Probably the most basic of yoga poses, even if you stopped somebody on the street they would have heard of “down dog.” Heck, even our dogs do it! As, common place as it is, it is not to be taken lightly and is often assumed and untaught in the yoga studio. Downward facing dog has many jobs and functions, among them it is an: assessment pose, transitional pose, resting pose, strengthening pose, inversion pose and a rejuvenator.
To start the pose resembles that of an upside down letter V. Your hands should be shoulders width apart, by that I mean your own shoulders, be honest! Take a look at your hands your wrist line (joint) should be parallel to the front edge of your mat, your fingers will have equal space between each of them and in general your middle finger will point straight ahead. It is VERY important that you engage or “PLUG” your entire hand fully into the ground at all times to avoid excess strain on your wrist joint. Your feet are hips width apart and they are to remain parallel to each other, meaning your heel is directly behind your second toe. If you were to draw an imaginary line from left middle toe down to left heel, left heel across to right heel, and right heel up to right second toe, right second toe over to left second toe….this will create a perfect square. From there you will look at your lower leg or shin area. The shin area from ankle to knee will create a perfect RECTANGLE when in the proper position. Your lower leg should never resemble a potential triangle, with your knees knocking in towards each other, that risks tension on the inside knee. You should be supported equally by your upper and lower body, and not rest heavily in the legs. You will always be pushing the floor away and engaging the shoulders and the upper body, elongating, not sinking your neck into the shoulders and upper back. From a side view you will see a nice V no rounding in the back especially the low back and not arching of the back either. Beginners or people with tight hamstrings (back of the upper leg, thigh) will start with bent knees.
The roll of downward facing dog is vast. The most immediate and direct effects you will notice are: stretching the shoulders and shoulder blade area, hands/ wrists, low back, hamstrings, calves and Achilles tendon. Down dog strengthens your entire back and shoulder girdle, therefore easing back pains. It elongates your cervical spine/neck giving the opportunity to relax your head and benefit from the traction which will ease tension and headaches. Done properly and consistently, the pose will expand the chest, which will deepen respiration, lessen anxiety and stimulate full body circulation. When circulation is increased and stimulated you are refreshed, renewed and glow. Again with a commitment to a regular practice, this pose will stimulate the nervous system which helps with memory and concentration. Maybe we should have Math class, English class lunch, and Down dog!!!
For the lay person or yogi, downward facing dog elongates and lengthens the back. Think about how critical this is for an office worker who is stuck at a desk all day and hunched forward to boot…….As a matter of fact most people whether they are Moms, Brokers, Drivers, Teachers, etc. are in a constant forward bend all day and would benefit immensely by stretching and lengthening the back shoulders and front body. Not only that down dog is, as mentioned a mild inversion (since the head is lower than the hips) and inversions are great for increasing blood flow to the brain and eyes.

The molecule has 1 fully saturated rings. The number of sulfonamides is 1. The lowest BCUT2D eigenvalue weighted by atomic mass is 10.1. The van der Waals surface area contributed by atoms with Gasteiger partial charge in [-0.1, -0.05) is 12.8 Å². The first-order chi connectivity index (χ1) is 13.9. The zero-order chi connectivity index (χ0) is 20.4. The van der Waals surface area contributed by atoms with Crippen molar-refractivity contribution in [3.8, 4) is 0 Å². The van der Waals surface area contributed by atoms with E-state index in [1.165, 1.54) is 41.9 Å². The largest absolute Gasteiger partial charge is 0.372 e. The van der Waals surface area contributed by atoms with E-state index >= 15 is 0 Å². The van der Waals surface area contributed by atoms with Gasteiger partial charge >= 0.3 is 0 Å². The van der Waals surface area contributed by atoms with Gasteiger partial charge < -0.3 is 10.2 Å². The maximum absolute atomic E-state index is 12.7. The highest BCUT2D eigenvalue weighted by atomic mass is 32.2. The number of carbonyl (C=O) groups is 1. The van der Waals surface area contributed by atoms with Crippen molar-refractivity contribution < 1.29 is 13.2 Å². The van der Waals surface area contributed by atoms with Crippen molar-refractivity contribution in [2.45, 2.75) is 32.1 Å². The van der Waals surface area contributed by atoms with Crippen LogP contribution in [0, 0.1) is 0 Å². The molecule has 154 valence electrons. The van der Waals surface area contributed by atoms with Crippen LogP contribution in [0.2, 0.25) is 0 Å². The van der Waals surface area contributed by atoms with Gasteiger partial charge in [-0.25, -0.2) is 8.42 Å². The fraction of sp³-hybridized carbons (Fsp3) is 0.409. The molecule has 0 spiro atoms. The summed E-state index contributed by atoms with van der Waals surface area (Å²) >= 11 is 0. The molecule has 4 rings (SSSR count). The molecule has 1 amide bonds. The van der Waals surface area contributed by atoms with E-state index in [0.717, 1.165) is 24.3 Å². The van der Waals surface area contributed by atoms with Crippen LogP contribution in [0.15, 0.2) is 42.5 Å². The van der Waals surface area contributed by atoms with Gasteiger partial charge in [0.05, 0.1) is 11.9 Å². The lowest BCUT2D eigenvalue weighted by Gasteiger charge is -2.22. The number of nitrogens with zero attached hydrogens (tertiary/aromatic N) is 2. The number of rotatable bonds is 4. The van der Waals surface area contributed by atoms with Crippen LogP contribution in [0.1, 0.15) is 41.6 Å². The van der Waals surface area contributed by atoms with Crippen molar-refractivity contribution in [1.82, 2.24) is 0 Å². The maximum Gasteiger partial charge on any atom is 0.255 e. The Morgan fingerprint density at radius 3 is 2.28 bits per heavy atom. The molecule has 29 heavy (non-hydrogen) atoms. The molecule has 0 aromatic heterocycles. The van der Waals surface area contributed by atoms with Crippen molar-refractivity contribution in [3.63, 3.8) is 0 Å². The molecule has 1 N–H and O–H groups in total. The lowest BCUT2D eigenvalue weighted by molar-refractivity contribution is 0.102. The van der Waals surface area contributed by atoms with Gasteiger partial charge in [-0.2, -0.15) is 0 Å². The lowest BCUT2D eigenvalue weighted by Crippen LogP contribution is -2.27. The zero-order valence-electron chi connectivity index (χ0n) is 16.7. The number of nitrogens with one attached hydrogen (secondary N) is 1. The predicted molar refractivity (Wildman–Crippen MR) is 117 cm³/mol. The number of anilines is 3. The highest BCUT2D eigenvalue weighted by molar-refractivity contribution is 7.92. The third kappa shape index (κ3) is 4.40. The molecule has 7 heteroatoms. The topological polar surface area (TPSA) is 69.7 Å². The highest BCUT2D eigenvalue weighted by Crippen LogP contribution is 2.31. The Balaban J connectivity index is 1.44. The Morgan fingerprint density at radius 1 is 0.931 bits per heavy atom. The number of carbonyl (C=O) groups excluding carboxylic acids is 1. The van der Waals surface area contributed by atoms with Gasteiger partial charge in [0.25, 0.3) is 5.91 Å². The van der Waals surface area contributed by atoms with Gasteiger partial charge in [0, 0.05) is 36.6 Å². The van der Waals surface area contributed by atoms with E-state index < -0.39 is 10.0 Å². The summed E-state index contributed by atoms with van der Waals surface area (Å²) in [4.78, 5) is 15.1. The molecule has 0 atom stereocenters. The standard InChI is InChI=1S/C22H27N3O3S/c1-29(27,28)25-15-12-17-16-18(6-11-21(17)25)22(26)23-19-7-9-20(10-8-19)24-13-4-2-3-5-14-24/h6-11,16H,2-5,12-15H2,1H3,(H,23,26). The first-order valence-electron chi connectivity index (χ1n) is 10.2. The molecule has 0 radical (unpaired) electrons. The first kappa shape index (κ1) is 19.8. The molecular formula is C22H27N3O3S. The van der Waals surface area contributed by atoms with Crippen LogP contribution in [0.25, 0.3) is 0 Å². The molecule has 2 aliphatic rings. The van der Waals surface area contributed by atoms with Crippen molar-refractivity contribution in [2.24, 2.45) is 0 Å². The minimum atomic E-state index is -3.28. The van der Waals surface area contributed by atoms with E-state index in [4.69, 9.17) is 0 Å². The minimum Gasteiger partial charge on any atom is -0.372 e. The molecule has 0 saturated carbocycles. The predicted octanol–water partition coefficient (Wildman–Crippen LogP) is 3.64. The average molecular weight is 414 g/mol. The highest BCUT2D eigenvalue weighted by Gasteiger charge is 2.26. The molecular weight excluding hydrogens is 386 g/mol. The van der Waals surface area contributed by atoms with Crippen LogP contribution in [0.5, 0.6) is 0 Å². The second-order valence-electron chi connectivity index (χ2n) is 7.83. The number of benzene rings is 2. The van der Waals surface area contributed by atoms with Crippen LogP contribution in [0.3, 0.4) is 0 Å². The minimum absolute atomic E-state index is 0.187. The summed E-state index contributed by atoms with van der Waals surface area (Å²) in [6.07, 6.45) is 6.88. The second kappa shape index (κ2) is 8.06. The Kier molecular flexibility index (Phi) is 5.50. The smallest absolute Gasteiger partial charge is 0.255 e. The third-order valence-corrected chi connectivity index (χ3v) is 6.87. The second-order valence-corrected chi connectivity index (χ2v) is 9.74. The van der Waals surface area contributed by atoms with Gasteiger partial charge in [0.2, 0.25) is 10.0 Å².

For the athlete, this pose is essential for assessing their postural needs and imbalances. You can feel upper or lower body imbalance by the techniques I mention above. It is an important habit to be in for athletes to check themselves and recheck BEFORE something gives way. It is a gentle way for them to open the hamstrings for quickness and speed. Stretch shoulders, keep their wrists strong and supple, for grip strength for baseball to pushing on the offensive line. Keep lower back open and strong, complimenting a strong core, this is important for agility on field from soccer and football to tennis and golf. Finally, stretch toes, calves and arches, open flexibly feet translates directly to speed for any sport that includes a run or sprint.
I also must mention some contraindications to downward facing dog. Although you should always consult your physician before starting a yoga practice as well as research a registered properly trained teacher, you should avoid this pose if you have a history of carpal tunnel syndrome, if you are in the late stages of pregnancy and if you experience sudden sharp pains while performing the pose.
So have fun, breath explore the pose and learn about your body!!
About the Author
Gwen Lawrence has been a practicing fitness professional since 1990. Her current practice includes private yoga training, class instruction and her sport-specific Power Yoga for Sports training program www.poweryogaforsports.com. Gwen’s unique combination of dance, massage and yoga training experience, coupled with her extensive knowledge of anatomy,and nutrition, provide her clients, and athletes with overwhelming benefits. Gwen is the yoga coach for several New York Yankees baseball players, team yoga instructor for the New York Giants, New York Knicks, New York Red Bulls, New York Rangers, several major college teams,including Yale and UNC, and many youth teams in a variety of sports. She is also the official spokesperson for AFRIN PureSea, and ambassador for Lululemon, her writing appears in Men's Health, Women's Health, Fitness Magazine and shape.com. She has made appearances on NBC TODAY show and many TV news and national radio shows. Gwen also owns her own Yoga School where she trains people to teach the power yoga for sports system.
Gwen lives in the New York tri state area with her Husband, and three teenage boys.